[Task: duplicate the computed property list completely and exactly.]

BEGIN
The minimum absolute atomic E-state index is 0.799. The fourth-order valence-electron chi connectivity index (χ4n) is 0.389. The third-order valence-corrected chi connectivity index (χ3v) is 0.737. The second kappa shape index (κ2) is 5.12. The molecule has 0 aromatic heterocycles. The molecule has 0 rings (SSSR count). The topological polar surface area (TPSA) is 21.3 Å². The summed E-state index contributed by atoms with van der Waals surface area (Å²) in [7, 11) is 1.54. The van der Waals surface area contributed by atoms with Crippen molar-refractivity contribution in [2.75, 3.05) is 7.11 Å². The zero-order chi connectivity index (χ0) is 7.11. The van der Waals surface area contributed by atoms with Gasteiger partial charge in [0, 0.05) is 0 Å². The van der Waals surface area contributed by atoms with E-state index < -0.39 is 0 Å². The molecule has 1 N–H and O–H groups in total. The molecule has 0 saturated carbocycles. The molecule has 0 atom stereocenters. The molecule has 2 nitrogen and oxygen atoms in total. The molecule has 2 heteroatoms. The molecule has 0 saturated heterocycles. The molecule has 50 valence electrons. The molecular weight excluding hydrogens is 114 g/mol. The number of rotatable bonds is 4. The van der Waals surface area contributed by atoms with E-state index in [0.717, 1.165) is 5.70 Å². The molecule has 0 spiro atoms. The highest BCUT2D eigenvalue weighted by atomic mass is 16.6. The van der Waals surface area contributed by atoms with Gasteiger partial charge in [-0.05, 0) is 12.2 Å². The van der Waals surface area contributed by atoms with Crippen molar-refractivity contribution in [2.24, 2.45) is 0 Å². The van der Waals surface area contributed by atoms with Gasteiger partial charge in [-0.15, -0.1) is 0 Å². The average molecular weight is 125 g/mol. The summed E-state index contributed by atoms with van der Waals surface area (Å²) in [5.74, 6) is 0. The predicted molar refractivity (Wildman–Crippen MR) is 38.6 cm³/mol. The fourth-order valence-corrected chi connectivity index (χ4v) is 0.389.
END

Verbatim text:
The minimum absolute atomic E-state index is 0.799. The fourth-order valence-electron chi connectivity index (χ4n) is 0.389. The third-order valence-corrected chi connectivity index (χ3v) is 0.737. The second kappa shape index (κ2) is 5.12. The molecule has 0 aromatic heterocycles. The molecule has 0 rings (SSSR count). The topological polar surface area (TPSA) is 21.3 Å². The summed E-state index contributed by atoms with van der Waals surface area (Å²) in [7, 11) is 1.54. The van der Waals surface area contributed by atoms with Crippen molar-refractivity contribution in [2.75, 3.05) is 7.11 Å². The zero-order chi connectivity index (χ0) is 7.11. The van der Waals surface area contributed by atoms with Gasteiger partial charge in [0, 0.05) is 0 Å². The van der Waals surface area contributed by atoms with E-state index < -0.39 is 0 Å². The molecule has 1 N–H and O–H groups in total. The molecule has 0 saturated carbocycles. The molecule has 0 atom stereocenters. The molecule has 2 nitrogen and oxygen atoms in total. The molecule has 2 heteroatoms. The molecule has 0 saturated heterocycles. The molecule has 50 valence electrons. The molecular weight excluding hydrogens is 114 g/mol. The number of rotatable bonds is 4. The van der Waals surface area contributed by atoms with E-state index in [0.717, 1.165) is 5.70 Å². The molecule has 0 spiro atoms. The highest BCUT2D eigenvalue weighted by atomic mass is 16.6. The van der Waals surface area contributed by atoms with Gasteiger partial charge in [-0.05, 0) is 12.2 Å². The van der Waals surface area contributed by atoms with Crippen molar-refractivity contribution in [2.24, 2.45) is 0 Å². The van der Waals surface area contributed by atoms with Gasteiger partial charge in [-0.15, -0.1) is 0 Å². The average molecular weight is 125 g/mol. The summed E-state index contributed by atoms with van der Waals surface area (Å²) in [5.74, 6) is 0. The predicted molar refractivity (Wildman–Crippen MR) is 38.6 cm³/mol. The fourth-order valence-corrected chi connectivity index (χ4v) is 0.389.